MINT HILL – What started as a business relationship between a real estate agent and a client looking to sell his house, eventually turned into a friendship based on a shared interest in history and aviation.
It didn’t matter the two friends are more than 30 years apart.
Ed Funderburk, 60, has been selling real estate in Mecklenburg and Union counties for 32 years. Paul Norman, 94, had already moved to a new house on Grove Hall Avenue in Mint Hill, but he hadn’t sold his previous home. He strung Funderburk along for about a year while he debated whether to sell the house, rent it out or let his family decide what to do.
One day, Norman called Funderburk and asked him to come by his office. He owns the Paul Norman Company, a sheet metal fabrication shop near the Charlotte Douglas International Airport, and has reported for work every day until this past year. His daughter, Susan, now runs the business.
As soon as Funderburk walked into Norman’s office, he noticed his aviation and World War II memorabilia.
“I threw my paperwork on the chair beside me and I said, ‘Hell, let’s talk about planes,’” Funderburk said.
Funderburk had wanted to be a fighter pilot in the Navy and even passed the entrance exam after graduating college. But after talking with fighter pilots that came out of Vietnam, he decided at the last minute not to go in due to the politics. Norman was a Navy flight captain (crew chief) on naval fighters in WWII. It was the perfect match.
“I’ve always had great respect for those who served, regardless of which conflict,” Funderburk said.
The two talked for hours about Norman’s time in the Navy. He was 18 years old and living in Union Grove, N.C., when he was drafted for WWII. He saw joining the service as an educational experience and a change of pace from life on a farm.
“A young man can learn very fast in whatever interest they put you in, and I was interested in airplanes,” Norman said. “It was an experience to an old country boy.”
When the war began in 1939, the United States was just coming out of The Great Depression. Good paying jobs were still hard to come by and new opportunities were scarce, Norman said.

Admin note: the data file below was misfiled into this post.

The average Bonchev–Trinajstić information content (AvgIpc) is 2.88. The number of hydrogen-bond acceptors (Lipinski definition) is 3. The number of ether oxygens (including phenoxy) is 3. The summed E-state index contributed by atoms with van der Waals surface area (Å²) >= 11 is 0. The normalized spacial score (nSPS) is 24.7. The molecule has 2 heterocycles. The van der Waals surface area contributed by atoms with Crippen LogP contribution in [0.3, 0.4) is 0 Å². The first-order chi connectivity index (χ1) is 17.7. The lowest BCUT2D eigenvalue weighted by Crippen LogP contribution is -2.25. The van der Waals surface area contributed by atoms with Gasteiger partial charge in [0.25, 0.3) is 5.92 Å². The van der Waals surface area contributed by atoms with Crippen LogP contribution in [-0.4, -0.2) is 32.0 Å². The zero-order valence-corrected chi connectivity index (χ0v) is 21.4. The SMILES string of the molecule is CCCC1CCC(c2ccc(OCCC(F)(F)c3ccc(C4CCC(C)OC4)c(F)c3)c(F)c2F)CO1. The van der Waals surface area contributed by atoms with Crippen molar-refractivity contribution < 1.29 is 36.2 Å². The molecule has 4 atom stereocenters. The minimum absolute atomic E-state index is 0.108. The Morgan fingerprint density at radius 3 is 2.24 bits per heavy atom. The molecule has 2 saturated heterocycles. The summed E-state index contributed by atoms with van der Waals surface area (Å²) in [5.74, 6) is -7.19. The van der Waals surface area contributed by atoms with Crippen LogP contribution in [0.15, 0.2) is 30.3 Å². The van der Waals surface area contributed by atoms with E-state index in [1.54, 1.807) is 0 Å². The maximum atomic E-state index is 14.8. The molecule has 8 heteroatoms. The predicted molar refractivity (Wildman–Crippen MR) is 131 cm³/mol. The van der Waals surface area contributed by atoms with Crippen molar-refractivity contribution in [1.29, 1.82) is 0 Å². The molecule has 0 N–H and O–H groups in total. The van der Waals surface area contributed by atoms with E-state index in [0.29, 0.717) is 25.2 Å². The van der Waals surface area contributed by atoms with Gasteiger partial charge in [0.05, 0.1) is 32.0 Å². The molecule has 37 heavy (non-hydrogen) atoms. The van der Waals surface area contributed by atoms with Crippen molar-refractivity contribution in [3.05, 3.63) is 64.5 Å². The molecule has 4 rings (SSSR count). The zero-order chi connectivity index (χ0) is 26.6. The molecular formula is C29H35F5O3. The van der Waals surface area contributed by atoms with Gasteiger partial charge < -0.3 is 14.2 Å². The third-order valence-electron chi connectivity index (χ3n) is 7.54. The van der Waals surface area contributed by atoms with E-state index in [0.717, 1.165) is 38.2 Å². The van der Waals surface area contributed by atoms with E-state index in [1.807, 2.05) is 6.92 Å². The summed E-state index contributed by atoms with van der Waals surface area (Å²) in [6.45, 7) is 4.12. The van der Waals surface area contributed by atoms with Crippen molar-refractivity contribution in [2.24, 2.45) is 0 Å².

“There was not a lot to do, so joining the service was a step up actually,” he said. “It was a great opportunity for me as well as helping the country and I felt good about that.”
Norman had wanted to be a pilot, but missed the deadline to apply. As a crew chief, he prepped the planes before flight, checked the instruments and controls, diagnosed problems and trained repairmen. He had to be an expert on every aspect of the planes he worked on, which included the Grumman F4F Wildcat and F6F Hellcat.
The F4F Wildcat was an American carrier-based fighter aircraft that began service with both the U.S. Navy and British Royal Navy in 1940. With a top speed of 318 mph, the Wildcat was the only effective fighter available to the U.S. during the early part of WWII, but it wasn’t as quick or maneuverable as Japan’s Mitsubishi A6M Zero.
The F4F Wildcat was eventually replaced with the faster F6F Hellcat, which was credited with destroying more than 5,000 enemy aircraft while in service. The Hellcat could compete with the Zero and was the U.S. Navy’s dominant fighter in the second half of the Pacific War.
Funderburk eventually sold Norman’s house, but their relationship didn’t end there. He felt compelled to do something special for Norman, so over a period of almost two years, he built replicas of the F4F Wildcat and F6F Hellcat. He recently gifted Norman the planes as a thank you, and Norman says they’re very good.
The models are extremely detailed from the color schemes to wear from the pilot walking along the wings to the marks from the pilot’s feet rubbing on the pedals. Funderburk does a lot of research for every model he builds to make them as realistic as possible.
“If you shrunk yourself down to about an inch tall, climbed inside and strapped the seatbelts on, you could take off in this thing,” he said. “That’s how detailed these things are.”
Norman gets nostalgic whenever he looks at the models Funderburk made. He said it brings him back to both a critical time in his life and a crucial point in history for the country. He said WWII was “cruel” from all sides but it had to be done, and he lost a lot of friends.
“It was you or him,” Norman said. “War…what it means is I’m going to kill you or be killed.”
Funderburk believes it’s important to honor all of our veterans – whether they were on the front lines of combat or behind the scenes making sure the planes, tanks, ships and other machinery were in good shape.
“The WWII guys are literally the greatest generation. These guys were 19 and 20 years old and some even lied about their age so they could fight in the war,” he said. “If it hadn’t been for what they did and the sacrifices they made, we wouldn’t be here. It’s just what we owe them and they’re disappearing rapidly because they’re dying off. It’s just my way of saying thanks.”
When it comes to recognition, it is no surprise Norman shies away from the limelight. He appreciates the time Funderburk spent on the models, but he’s humble.
“I don’t feel like we did anything special. We did our duty at the time we were needed,” Norman said. “I think I did something honorable, yes, but not heroic. I honored the flag.”